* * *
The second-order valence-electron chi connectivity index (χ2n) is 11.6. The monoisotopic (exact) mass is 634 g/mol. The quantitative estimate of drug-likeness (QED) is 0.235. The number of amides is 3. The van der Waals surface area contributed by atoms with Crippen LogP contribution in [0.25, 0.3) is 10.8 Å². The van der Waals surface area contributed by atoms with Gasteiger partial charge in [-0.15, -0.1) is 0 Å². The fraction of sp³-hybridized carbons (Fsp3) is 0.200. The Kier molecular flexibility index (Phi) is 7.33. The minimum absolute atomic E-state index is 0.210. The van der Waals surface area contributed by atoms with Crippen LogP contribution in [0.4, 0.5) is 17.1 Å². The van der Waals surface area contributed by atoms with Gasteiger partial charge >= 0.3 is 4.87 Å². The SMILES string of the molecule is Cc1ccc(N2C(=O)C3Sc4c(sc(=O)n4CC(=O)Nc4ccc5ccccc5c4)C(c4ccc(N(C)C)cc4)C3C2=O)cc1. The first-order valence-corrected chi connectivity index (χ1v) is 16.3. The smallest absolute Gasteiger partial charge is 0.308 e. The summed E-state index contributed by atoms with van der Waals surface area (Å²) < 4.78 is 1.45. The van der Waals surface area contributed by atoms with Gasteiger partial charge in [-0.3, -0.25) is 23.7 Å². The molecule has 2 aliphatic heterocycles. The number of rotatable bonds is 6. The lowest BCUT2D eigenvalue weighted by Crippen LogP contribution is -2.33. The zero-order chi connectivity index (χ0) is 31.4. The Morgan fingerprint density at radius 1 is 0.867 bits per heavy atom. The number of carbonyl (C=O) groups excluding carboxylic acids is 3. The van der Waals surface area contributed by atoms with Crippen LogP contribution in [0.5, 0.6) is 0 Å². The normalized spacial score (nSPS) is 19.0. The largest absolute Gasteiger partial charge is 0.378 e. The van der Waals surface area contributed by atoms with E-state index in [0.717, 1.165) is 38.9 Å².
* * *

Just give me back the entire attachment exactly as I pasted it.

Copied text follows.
The second-order valence-electron chi connectivity index (χ2n) is 11.6. The monoisotopic (exact) mass is 634 g/mol. The quantitative estimate of drug-likeness (QED) is 0.235. The number of amides is 3. The van der Waals surface area contributed by atoms with Crippen LogP contribution in [0.25, 0.3) is 10.8 Å². The van der Waals surface area contributed by atoms with Gasteiger partial charge in [-0.15, -0.1) is 0 Å². The fraction of sp³-hybridized carbons (Fsp3) is 0.200. The Kier molecular flexibility index (Phi) is 7.33. The minimum absolute atomic E-state index is 0.210. The van der Waals surface area contributed by atoms with Crippen LogP contribution in [0.4, 0.5) is 17.1 Å². The van der Waals surface area contributed by atoms with Gasteiger partial charge >= 0.3 is 4.87 Å². The SMILES string of the molecule is Cc1ccc(N2C(=O)C3Sc4c(sc(=O)n4CC(=O)Nc4ccc5ccccc5c4)C(c4ccc(N(C)C)cc4)C3C2=O)cc1. The first-order valence-corrected chi connectivity index (χ1v) is 16.3. The smallest absolute Gasteiger partial charge is 0.308 e. The summed E-state index contributed by atoms with van der Waals surface area (Å²) < 4.78 is 1.45. The van der Waals surface area contributed by atoms with Gasteiger partial charge in [-0.3, -0.25) is 23.7 Å². The molecule has 2 aliphatic heterocycles. The number of rotatable bonds is 6. The lowest BCUT2D eigenvalue weighted by Crippen LogP contribution is -2.33. The zero-order chi connectivity index (χ0) is 31.4. The Morgan fingerprint density at radius 1 is 0.867 bits per heavy atom. The number of carbonyl (C=O) groups excluding carboxylic acids is 3. The van der Waals surface area contributed by atoms with Crippen LogP contribution in [0.5, 0.6) is 0 Å². The normalized spacial score (nSPS) is 19.0. The largest absolute Gasteiger partial charge is 0.378 e. The van der Waals surface area contributed by atoms with E-state index in [0.717, 1.165) is 38.9 Å².